sounds pretty legitimate to me…

    also BW3 has updates on his own blog about this matter here and here.

  3. on 26 Aug 2009 at 6:44 pmDan

    I am working from memory, sorry no sources. Oded Golan and his antiquities business partners are on trial for fraud, not just for the James Ossuary. This same group discovered the “Joash Inscription” from the Temple Mount that was used to bait antiquities collectors.

    For me, the Ossuary is immaterial; my belief in the historicity of Jesus is not dependent on an inscription.

    (On the side, I’m glad no one mentioned the whole Talpiot Tomb controversy. That was nothing but rubbish sensationalism. And way too easy to refute.)

  4. on 26 Aug 2009 at 6:48 pmSean


    For me as well, my faith does not depend on the James Ossuary’s authenticity whatsoever, I just want to know the truth of the matter. Do take a moment to listen to the audio though, if you have a chance.

  5. on 27 Aug 2009 at 6:52 amVictor

    The Biblical Archeology Review magazine has been chronicling this story and its twists and turns – here is an article from them on the trial, etc.


    Here is some news from BW3


  6. on 27 Aug 2009 at 8:50 pmJohnO

    BAR is often just as guilty of sensationalist archeology.

  7. on 27 Aug 2009 at 10:19 pmBrian

    I’d like to see some sources other than BAR (which is Hershel Shanks thing) and BW3. Since they are the one’s who wrote the book, they now have some turf to defend. I did listen to the lecture, and it was quite informative, but there is so much still up in the air and a lot of he said/he said. In the end, it seems similar, yet not nearly as hokey as someone saying they found Noah’s Ark. By the way, during the lecture, BW3 made a comment about the validity of the Shroud of Turin. I was surprised to hear that that was the case.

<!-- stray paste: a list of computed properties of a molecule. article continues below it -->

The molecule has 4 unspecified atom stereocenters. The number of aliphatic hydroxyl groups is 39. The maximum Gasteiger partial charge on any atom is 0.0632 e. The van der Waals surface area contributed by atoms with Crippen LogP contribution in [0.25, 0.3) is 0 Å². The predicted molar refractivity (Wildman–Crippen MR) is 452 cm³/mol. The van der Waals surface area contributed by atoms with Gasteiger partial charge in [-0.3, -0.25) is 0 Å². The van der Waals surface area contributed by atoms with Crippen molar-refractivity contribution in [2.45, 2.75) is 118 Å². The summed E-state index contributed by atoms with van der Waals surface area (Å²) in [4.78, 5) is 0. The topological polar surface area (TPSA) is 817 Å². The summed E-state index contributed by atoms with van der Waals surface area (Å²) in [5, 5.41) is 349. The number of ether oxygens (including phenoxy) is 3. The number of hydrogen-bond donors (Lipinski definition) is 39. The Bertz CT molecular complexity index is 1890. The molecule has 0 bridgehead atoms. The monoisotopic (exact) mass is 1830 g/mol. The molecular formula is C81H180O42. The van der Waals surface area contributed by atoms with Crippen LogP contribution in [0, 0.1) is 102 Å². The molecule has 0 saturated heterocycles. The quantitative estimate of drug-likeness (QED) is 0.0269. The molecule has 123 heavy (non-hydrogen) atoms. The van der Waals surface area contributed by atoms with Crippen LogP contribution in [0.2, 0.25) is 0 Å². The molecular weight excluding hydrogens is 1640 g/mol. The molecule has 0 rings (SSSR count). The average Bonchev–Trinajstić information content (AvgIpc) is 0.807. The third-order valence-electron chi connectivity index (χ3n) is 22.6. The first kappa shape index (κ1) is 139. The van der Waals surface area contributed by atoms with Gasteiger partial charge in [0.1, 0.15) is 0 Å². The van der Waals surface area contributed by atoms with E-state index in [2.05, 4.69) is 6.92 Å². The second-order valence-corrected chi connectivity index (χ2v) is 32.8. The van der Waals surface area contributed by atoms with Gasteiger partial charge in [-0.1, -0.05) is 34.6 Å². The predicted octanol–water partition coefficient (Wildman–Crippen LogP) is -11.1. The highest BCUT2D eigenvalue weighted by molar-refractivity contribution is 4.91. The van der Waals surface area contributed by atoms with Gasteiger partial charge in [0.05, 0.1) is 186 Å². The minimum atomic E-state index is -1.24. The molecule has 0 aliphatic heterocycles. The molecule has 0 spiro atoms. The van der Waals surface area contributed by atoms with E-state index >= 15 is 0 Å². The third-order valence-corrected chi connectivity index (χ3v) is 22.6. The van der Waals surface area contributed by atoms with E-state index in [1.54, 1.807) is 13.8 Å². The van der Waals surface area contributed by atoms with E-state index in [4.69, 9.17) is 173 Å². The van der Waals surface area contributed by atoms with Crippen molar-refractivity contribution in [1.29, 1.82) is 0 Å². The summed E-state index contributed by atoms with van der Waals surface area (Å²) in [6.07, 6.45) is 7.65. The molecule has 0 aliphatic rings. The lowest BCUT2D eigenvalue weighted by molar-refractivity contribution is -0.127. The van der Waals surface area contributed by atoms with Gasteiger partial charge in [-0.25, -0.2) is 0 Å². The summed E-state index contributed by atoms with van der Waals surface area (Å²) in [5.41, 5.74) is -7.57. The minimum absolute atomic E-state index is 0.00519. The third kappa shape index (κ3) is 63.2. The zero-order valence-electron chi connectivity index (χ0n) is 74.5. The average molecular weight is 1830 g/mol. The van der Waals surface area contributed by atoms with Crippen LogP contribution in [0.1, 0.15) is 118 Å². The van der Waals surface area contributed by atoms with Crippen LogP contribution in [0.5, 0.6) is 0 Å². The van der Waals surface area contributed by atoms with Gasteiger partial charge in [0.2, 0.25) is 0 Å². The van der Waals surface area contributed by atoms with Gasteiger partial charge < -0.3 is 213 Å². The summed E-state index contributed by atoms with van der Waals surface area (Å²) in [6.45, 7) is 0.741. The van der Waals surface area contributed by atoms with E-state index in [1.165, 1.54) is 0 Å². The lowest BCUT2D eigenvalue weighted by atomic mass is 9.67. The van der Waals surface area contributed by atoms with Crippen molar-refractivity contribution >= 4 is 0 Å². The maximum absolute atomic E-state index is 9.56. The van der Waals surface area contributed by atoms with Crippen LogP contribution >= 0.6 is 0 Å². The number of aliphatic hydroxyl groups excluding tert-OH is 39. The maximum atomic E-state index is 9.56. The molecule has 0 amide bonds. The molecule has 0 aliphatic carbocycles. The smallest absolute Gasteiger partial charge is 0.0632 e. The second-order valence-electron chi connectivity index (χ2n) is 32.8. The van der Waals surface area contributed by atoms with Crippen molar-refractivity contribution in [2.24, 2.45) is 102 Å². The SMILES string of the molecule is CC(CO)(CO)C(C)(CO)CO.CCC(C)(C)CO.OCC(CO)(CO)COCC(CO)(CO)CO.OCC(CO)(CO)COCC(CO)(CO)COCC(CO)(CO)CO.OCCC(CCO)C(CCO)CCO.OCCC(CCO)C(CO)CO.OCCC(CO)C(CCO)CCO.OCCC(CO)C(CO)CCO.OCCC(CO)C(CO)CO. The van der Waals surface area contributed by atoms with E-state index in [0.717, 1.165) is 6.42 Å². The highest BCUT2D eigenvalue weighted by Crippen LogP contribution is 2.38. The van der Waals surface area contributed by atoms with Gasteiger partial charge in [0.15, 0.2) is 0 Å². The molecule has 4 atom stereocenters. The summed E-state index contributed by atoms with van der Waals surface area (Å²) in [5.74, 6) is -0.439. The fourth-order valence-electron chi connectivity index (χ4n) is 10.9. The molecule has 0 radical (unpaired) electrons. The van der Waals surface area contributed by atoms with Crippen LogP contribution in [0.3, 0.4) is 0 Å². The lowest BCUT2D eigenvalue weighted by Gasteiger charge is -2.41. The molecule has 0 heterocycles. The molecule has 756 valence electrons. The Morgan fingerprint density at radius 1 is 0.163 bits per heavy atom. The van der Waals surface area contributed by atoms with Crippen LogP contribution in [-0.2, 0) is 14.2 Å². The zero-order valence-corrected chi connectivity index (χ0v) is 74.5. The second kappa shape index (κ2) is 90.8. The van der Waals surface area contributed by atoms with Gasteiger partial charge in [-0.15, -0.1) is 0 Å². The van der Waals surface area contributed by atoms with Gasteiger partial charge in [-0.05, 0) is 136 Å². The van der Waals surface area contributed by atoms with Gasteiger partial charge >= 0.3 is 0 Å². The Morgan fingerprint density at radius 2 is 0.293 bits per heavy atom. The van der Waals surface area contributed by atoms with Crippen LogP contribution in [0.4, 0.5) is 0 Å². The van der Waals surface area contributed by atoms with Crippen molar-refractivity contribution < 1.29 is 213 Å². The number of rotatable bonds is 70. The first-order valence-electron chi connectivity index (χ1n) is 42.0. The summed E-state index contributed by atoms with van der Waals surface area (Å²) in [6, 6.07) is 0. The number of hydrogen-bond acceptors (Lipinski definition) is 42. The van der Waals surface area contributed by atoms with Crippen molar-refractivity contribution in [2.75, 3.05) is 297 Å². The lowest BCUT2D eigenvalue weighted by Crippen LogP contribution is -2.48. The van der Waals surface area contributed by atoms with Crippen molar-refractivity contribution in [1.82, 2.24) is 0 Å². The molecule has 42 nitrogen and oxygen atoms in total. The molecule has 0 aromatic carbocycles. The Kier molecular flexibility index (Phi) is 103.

For me, I enjoyed it more for learning about how burial boxes were used in 1st Century Jerusalem and how that would relate to the burial of Jesus.

  8. on 05 Sep 2009 at 6:17 pmJohnE

    Sep. 05, 2009 Times article: http://www.time.com/time/world/article/0,8599,1920720,00.html

  9. on 05 Sep 2009 at 10:58 pmRay

    These things are really hard to tell about. Some people claim the idea of the trinity is in the Bible. Maybe they’re right. The idea of a pipe bomb could be proved to be found in a hardware and sporting goods store.

  10. on 09 Sep 2009 at 9:13 pmRay

    We quite well know the where-a-bouts of this since the 1970’s, but what about the 1870’s and so on? How could we tell if this thing was a copy a thousand years ago? After all, it’s the same world now as it was then for the most part. I think this is why it’s
    hard to figure out.

    Isn’t this something like a title seach of land for example? If it can’t
    be traced back through it’s history, who knows who it might belong
    to? It’s something that’s of interest but how could it be proved without it’s complete history?